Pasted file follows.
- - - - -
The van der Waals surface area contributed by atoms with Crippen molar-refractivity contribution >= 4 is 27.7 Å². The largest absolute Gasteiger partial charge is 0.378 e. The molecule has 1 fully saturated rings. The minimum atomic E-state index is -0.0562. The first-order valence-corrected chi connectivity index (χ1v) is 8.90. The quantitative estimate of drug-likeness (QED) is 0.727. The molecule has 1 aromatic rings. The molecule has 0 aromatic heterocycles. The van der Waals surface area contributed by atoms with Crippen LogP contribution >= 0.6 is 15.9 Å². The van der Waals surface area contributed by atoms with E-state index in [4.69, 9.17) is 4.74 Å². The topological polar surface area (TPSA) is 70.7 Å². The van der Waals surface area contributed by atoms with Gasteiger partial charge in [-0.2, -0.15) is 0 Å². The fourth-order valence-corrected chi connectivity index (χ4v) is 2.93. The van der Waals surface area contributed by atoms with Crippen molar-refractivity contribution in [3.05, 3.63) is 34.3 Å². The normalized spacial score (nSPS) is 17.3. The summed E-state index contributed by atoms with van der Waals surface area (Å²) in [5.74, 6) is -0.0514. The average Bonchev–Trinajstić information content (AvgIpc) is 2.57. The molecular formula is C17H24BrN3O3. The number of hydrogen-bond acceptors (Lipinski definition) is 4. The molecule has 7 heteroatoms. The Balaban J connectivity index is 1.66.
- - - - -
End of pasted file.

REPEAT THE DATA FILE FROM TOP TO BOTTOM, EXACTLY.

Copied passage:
The van der Waals surface area contributed by atoms with Crippen molar-refractivity contribution >= 4 is 27.7 Å². The largest absolute Gasteiger partial charge is 0.378 e. The molecule has 1 fully saturated rings. The minimum atomic E-state index is -0.0562. The first-order valence-corrected chi connectivity index (χ1v) is 8.90. The quantitative estimate of drug-likeness (QED) is 0.727. The molecule has 1 aromatic rings. The molecule has 0 aromatic heterocycles. The van der Waals surface area contributed by atoms with Crippen LogP contribution >= 0.6 is 15.9 Å². The van der Waals surface area contributed by atoms with E-state index in [4.69, 9.17) is 4.74 Å². The topological polar surface area (TPSA) is 70.7 Å². The van der Waals surface area contributed by atoms with Gasteiger partial charge in [-0.2, -0.15) is 0 Å². The fourth-order valence-corrected chi connectivity index (χ4v) is 2.93. The van der Waals surface area contributed by atoms with Crippen molar-refractivity contribution in [3.05, 3.63) is 34.3 Å². The normalized spacial score (nSPS) is 17.3. The summed E-state index contributed by atoms with van der Waals surface area (Å²) in [5.74, 6) is -0.0514. The average Bonchev–Trinajstić information content (AvgIpc) is 2.57. The molecular formula is C17H24BrN3O3. The number of hydrogen-bond acceptors (Lipinski definition) is 4. The molecule has 7 heteroatoms. The Balaban J connectivity index is 1.66.